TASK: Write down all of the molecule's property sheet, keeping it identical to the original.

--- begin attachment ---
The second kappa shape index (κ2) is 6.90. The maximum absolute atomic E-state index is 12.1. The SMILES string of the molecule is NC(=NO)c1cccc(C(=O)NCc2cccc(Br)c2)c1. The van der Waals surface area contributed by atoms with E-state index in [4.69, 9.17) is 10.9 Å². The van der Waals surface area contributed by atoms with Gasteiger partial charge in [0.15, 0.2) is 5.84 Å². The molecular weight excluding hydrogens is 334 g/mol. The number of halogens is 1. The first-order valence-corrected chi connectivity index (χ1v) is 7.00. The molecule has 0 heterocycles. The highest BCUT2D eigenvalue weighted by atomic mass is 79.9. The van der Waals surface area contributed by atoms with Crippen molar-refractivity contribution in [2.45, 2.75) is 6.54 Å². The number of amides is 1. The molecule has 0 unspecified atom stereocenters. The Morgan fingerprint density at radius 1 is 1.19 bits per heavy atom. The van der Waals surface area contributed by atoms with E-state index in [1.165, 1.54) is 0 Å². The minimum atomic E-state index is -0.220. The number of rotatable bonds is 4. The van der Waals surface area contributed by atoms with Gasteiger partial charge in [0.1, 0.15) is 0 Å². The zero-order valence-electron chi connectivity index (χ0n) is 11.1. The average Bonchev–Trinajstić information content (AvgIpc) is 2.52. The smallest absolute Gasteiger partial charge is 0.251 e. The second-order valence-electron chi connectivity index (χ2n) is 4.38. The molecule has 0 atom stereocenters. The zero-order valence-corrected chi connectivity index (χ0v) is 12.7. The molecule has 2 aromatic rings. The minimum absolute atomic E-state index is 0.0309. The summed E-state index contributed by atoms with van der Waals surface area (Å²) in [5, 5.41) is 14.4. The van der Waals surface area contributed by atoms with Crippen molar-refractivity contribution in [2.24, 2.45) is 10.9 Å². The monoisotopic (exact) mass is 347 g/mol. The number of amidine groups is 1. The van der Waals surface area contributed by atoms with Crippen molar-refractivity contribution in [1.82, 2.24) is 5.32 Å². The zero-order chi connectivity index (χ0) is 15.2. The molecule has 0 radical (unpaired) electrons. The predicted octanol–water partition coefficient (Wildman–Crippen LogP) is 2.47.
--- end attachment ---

The second kappa shape index (κ2) is 6.90. The maximum absolute atomic E-state index is 12.1. The SMILES string of the molecule is NC(=NO)c1cccc(C(=O)NCc2cccc(Br)c2)c1. The van der Waals surface area contributed by atoms with E-state index in [4.69, 9.17) is 10.9 Å². The van der Waals surface area contributed by atoms with Gasteiger partial charge in [0.15, 0.2) is 5.84 Å². The molecular weight excluding hydrogens is 334 g/mol. The number of halogens is 1. The first-order valence-corrected chi connectivity index (χ1v) is 7.00. The molecule has 0 heterocycles. The highest BCUT2D eigenvalue weighted by atomic mass is 79.9. The van der Waals surface area contributed by atoms with Crippen molar-refractivity contribution in [2.45, 2.75) is 6.54 Å². The number of amides is 1. The molecule has 0 unspecified atom stereocenters. The Morgan fingerprint density at radius 1 is 1.19 bits per heavy atom. The van der Waals surface area contributed by atoms with E-state index in [1.165, 1.54) is 0 Å². The minimum atomic E-state index is -0.220. The number of rotatable bonds is 4. The van der Waals surface area contributed by atoms with Gasteiger partial charge in [0.1, 0.15) is 0 Å². The zero-order valence-electron chi connectivity index (χ0n) is 11.1. The average Bonchev–Trinajstić information content (AvgIpc) is 2.52. The smallest absolute Gasteiger partial charge is 0.251 e. The second-order valence-electron chi connectivity index (χ2n) is 4.38. The molecule has 0 atom stereocenters. The zero-order valence-corrected chi connectivity index (χ0v) is 12.7. The molecule has 2 aromatic rings. The minimum absolute atomic E-state index is 0.0309. The summed E-state index contributed by atoms with van der Waals surface area (Å²) in [5, 5.41) is 14.4. The van der Waals surface area contributed by atoms with Crippen molar-refractivity contribution in [2.24, 2.45) is 10.9 Å². The monoisotopic (exact) mass is 347 g/mol. The number of amidine groups is 1. The van der Waals surface area contributed by atoms with Crippen molar-refractivity contribution in [1.82, 2.24) is 5.32 Å². The zero-order chi connectivity index (χ0) is 15.2. The molecule has 0 radical (unpaired) electrons. The predicted octanol–water partition coefficient (Wildman–Crippen LogP) is 2.47.